These are some of Nardine's favourite exercises for riders, as they work a lot of the same muscle groups that we use while in the saddle: 

  • Standing Row/Seated Row
    The standing horizontal row is a weight training exercise performed by standing and holding dumbells straight out in front of you and then rowing them towards your ribcage. The exercize can also be completed with the same movement sitting down.  

  • Romainian Deadlifts
    A form of deadlift in which the body is bent at the hips and the knees are not bent. This exercise is amazing for the glutes, lower back, and hamstrings
    . 
  • Modified Squat - Toes Raised

  • Squat 1 1/2
    This is the same as a regular squat, but by applying the 1, 1/2 rule means, basically, you take an exercise and “extend” the set by incorporating a “1/2 rep” in between full-ROM reps.

  • Plank with Shoulder Taps
    plank workout stay home coronavirus
  • Side Plank with Leg Raise
     

 

 

Thanks for reading and we hope you enjoyed this month's blog post! Have a great equestrian-related exercise we missed or some interesting ways to stay entertained at home? Drop us a comment!  

 

 

Learn More About The Strong Rider 

The Strong Rider was created through a passion of Owner and Founder Nardine Oakes’s desire to see a better balance between what we do for our horses to make them physically fit and healthy, and what we do for ourselves as riders to be physically fit and healthy. Nardine has a bachelor of Physical Education from New Zealand and has been a strength and conditioning coach for 17 years. Nardine has worked with athletes from an amateur level through to the Olympic level. The Strong Rider’s goal is to educate the Equine community of the benefits of fitness training in correlation to riding abilities, and to create confidence in riders and to allow for longevity in the sport with a focus on fun.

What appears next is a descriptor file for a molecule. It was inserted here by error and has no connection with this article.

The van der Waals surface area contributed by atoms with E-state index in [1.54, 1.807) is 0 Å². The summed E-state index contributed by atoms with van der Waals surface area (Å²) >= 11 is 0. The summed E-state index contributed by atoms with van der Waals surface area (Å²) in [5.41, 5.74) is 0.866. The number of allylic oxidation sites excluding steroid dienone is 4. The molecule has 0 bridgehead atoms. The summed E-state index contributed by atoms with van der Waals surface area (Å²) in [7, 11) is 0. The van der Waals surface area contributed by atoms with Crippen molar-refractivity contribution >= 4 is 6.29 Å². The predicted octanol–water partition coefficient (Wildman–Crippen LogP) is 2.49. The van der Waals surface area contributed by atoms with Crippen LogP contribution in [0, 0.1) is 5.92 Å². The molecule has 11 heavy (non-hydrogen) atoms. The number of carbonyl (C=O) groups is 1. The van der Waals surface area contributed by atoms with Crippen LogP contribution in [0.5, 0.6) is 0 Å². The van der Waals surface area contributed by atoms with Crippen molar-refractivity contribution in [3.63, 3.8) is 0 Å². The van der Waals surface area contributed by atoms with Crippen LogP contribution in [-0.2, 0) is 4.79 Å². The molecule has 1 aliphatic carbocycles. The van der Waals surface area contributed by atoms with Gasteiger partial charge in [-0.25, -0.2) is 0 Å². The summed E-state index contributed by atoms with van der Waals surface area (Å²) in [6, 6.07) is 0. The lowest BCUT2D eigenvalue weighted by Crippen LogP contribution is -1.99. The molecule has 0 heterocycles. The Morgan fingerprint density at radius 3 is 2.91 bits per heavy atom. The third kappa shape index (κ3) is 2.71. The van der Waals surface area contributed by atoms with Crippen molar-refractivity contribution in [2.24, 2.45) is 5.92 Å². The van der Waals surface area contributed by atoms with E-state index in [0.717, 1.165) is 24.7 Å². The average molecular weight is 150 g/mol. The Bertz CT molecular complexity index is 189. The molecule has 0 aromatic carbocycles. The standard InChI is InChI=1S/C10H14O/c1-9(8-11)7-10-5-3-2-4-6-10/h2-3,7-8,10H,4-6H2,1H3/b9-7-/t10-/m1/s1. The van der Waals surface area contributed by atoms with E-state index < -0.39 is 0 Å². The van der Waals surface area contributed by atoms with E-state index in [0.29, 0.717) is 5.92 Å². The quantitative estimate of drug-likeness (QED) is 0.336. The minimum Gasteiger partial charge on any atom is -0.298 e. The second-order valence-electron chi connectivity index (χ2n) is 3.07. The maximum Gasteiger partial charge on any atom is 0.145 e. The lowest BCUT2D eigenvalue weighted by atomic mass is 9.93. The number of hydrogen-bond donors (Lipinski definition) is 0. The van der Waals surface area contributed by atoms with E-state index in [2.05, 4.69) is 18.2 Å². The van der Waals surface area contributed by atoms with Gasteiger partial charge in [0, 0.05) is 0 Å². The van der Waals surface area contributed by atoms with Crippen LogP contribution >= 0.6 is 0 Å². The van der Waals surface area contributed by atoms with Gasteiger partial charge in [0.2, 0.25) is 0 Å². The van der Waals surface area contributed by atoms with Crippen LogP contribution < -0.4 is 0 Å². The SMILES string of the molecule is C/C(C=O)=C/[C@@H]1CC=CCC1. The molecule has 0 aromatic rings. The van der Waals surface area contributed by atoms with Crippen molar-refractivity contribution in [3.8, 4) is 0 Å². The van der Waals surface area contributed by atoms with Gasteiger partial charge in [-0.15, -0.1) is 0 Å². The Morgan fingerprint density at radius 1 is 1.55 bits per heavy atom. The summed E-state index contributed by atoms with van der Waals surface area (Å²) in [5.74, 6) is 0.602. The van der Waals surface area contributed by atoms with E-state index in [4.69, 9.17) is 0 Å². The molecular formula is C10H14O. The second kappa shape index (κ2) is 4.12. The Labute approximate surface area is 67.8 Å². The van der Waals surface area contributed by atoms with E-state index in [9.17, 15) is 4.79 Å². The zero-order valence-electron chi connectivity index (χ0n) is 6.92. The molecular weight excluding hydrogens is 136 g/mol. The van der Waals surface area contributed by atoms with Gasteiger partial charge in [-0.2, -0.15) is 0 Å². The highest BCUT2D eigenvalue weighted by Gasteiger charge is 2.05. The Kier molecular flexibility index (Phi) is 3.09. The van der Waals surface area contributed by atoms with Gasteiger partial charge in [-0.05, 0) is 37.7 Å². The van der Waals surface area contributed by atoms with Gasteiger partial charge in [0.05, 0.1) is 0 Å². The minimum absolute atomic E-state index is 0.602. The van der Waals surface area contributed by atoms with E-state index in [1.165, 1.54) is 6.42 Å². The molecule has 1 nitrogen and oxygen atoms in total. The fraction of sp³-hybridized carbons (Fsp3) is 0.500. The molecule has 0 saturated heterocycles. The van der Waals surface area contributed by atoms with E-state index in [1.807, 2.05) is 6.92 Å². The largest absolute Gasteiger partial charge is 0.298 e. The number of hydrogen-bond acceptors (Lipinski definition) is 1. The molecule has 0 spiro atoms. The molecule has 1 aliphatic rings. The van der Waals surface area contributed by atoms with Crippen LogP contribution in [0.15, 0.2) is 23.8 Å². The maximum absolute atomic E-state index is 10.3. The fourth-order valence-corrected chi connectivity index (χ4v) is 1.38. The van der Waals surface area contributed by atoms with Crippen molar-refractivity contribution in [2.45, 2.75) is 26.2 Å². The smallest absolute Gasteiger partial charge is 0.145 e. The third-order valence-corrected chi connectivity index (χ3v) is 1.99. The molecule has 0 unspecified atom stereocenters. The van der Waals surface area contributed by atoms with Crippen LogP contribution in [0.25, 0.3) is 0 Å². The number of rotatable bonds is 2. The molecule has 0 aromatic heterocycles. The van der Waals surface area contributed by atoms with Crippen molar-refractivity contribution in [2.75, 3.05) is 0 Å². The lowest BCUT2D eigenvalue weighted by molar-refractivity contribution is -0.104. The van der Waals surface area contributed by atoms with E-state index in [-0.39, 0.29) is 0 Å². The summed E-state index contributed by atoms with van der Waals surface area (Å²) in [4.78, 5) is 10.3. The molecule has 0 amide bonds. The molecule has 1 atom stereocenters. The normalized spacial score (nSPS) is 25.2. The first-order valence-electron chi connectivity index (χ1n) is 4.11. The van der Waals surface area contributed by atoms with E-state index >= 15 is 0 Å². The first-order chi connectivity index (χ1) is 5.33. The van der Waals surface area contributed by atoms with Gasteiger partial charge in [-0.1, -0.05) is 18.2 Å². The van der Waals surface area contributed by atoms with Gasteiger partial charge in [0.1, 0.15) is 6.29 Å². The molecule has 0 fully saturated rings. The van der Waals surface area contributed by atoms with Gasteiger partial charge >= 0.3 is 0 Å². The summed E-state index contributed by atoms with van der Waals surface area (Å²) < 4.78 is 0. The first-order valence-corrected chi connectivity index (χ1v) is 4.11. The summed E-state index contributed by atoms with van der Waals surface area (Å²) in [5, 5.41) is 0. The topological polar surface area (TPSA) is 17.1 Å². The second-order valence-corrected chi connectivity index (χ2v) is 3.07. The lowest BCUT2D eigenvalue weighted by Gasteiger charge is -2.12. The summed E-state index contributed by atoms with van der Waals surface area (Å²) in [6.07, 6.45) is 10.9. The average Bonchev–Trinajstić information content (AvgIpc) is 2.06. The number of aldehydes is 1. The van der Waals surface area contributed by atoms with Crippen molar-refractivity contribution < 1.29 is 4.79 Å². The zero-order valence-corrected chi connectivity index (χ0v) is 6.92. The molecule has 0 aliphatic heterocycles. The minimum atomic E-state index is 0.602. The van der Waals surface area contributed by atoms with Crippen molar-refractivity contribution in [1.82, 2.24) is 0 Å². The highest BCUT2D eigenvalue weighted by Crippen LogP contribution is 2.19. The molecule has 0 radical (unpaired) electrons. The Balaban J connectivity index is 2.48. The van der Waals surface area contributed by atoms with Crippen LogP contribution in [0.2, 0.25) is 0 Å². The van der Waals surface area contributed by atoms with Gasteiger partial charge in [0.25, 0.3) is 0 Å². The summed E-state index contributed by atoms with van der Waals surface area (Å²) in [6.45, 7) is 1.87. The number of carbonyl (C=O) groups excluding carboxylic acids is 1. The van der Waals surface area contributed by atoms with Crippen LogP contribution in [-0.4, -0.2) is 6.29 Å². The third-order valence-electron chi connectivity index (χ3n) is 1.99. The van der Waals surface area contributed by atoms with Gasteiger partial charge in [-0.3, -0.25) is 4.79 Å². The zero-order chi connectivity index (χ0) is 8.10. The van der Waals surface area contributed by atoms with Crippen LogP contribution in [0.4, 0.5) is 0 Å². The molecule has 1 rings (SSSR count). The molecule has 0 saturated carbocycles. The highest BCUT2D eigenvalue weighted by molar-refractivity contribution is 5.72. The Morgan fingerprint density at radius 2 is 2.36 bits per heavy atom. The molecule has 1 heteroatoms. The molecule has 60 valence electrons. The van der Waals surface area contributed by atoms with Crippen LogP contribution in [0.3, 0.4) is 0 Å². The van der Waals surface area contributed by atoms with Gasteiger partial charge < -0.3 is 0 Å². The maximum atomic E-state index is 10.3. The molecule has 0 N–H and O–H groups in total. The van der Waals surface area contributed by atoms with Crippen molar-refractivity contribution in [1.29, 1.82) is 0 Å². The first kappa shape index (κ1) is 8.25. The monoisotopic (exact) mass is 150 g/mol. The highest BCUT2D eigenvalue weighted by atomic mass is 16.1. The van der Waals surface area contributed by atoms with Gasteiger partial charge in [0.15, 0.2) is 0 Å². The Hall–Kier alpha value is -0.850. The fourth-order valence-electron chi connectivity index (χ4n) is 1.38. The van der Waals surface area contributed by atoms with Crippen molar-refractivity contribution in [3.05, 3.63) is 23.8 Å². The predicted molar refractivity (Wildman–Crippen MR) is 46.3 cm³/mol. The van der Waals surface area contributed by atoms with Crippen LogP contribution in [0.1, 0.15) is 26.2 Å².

The Strong Rider has 5 different Components

  1. Rider Audit - Riders are taken through a full mobility assessment looking at the ankle, hips and shoulders and how they work together and in isolation. Nardine then assesses the rider on their mount, identifying any correlations between the two assessments.

  2. Clinics - Nardine runs clinics where the focus is on education around mobility and its effects on riding as well as the benefits of strength and fitness training for your riding performance

  3. One on One Training - Nardine works with Individuals on their strength and fitness goals, that can be at your home or the barn

  4. Group training - show teams and keen amateur riders, Nardine runs sessions at the barn so you can motivate each other with the support of a qualified coach

  5. Online Training - There are two different packages, one is a generic base program and the other is an individualized program based on your goals, needs, injuries, availability, etc. 

To learn more visit her Instagram account @the.strong.rider